Following the success of Roast Coffee and Eatery, possibly Bangkok’s most popular brunch destination, owner Varatt Vichit-Vadakan has opened Roots Coffee Roasters, his secret sanctuary in nearby Ekamai.
Open only during weekends, this smaller space is where the real action happens. Vichit-Vadakan explains, “We use this as my office during weekdays. Roots also houses our central kitchen which supplies pastries to Roast as well as our roastery.”
The affable barista and roaster is especially proud of their one-of-a-kind bar, made from re-purposed wood. Here hardcore “beanhunters” may sample the latest beans sourced by Vichit-Vadakan from all over Thailand and around the globe.
My flat white made using their Bruna blend is silky smooth. Head coffee roaster Korn Sanguankeaw tells me the blend consists of 40 per cent honey-processed Thai Prao District, 40 per cent Brazil Carmo de Minas and 20 per cent Guatemala Huehuetenango.
For iced-coffee lovers, try their Ethiopian Yirgacheffe Kochere cold brew. Floral and tea-like, with a light acidity, this is perfect for sipping slowly on a warm, sunny afternoon.
Vichit-Vadakan also conducts coffee-related classes and workshops such as barista training and cupping sessions at Roots. There is no cashier; you are welcomed to leave what you like in their “honesty box” though 100 baht for coffee and 50 baht per pastry are recommended.
These days, the latest fad seems to be fashion boutiques that double up as cafés. Usually this is no more than an excuse to serve half-hearted caffè lattes to would-be fashionistas. At One Ounce for Onion though, the coffee lovers may find a cup that bucks the trend.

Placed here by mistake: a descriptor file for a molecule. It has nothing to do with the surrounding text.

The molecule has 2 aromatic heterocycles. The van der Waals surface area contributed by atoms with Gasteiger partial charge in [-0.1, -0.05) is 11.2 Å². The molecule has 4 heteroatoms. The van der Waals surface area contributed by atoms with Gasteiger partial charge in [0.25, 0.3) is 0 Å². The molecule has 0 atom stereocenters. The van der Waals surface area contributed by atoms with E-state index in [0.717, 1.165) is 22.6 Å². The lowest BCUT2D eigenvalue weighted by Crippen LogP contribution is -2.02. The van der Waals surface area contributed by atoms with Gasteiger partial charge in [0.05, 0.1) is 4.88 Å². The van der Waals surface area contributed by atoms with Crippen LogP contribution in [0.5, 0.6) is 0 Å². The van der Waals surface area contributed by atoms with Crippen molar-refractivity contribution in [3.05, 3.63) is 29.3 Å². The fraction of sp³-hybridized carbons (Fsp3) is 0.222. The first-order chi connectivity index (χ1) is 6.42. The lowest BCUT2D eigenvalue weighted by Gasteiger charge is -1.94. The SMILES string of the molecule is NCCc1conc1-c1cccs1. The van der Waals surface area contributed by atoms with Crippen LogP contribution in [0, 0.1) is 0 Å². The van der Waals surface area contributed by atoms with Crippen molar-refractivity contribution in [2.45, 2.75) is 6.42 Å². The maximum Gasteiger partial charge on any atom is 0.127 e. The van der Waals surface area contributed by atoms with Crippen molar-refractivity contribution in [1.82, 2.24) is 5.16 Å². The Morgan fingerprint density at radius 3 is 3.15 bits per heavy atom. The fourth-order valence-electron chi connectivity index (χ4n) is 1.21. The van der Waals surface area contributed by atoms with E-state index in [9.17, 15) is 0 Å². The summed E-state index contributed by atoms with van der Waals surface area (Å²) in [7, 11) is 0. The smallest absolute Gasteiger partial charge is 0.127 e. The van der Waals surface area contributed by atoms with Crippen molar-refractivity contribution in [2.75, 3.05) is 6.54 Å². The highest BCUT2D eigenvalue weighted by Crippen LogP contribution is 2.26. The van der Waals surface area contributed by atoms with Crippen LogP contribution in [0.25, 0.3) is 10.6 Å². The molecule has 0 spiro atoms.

The café is a collaboration between niche, multi-brand store Onion and local coffee roaster Brave Roasters. Ekameth “Tay” Wipvasutti, who runs Brave Roasters, first got into coffee when he was studying music at Mahidol University.
Wipvasutti shares, “I went to Chiang Mai in search of good coffee and trained under the owner of Happy Espresso. There, I learned how water ratios and timing affect the flavour profile of espresso coffee. I continued my education by ordering beans from famous roasters in the US and UK.”
After realising most beans available locally were dark roasts, Wipvasutti decided to start roasting his own last year. His single origin beans are decidedly home-grown such as a chocolaty washed coffee from Pa-Mieng Doi Saket, Chiangmai. Light with berry notes and a spicy aftertaste, this is not a brew one would find everywhere.
Besides filtered coffee, Wipvasutti also makes excellent espresso, perhaps the best I’ve had in Bangkok, which is no mean feat. Syrupy with a lively acidity, just the way I like it. Is this a fashionable espresso? I wouldn’t know, but it sure is really good coffee.
• Casa Lapin: Thonglor Art Village (between Soi 17 and Soi 19), Sukhumvit Soi 55, Bangkok
• Casa Lapin X 49: Soi Songphinong, Sukhumvit Soi 49, Bangkok
• Casa Lapin X Ari: 1/F, Noble Reform, Phahon Yothin Soi 7, Bangkok.
Ceresia Coffee Roasters
593/29-41 Sukhumvit Soi 33/1, Bangkok.
One Ounce for Onion
19/12 Ekkamai 12, Sukhumvit 63 Road, Bangkok, Thailand.
Roast and Roots
Roast Coffee and Eatery: 2/F SeenSpace, Thonglor 13, Bangkok
Roots Coffee Roasters: Ekamai Terrace #2-4 (between Soi 15 and Soi 17), Bangkok.
This story was first published in Crave in the print edition of The Malay Mail on November 15, 2013.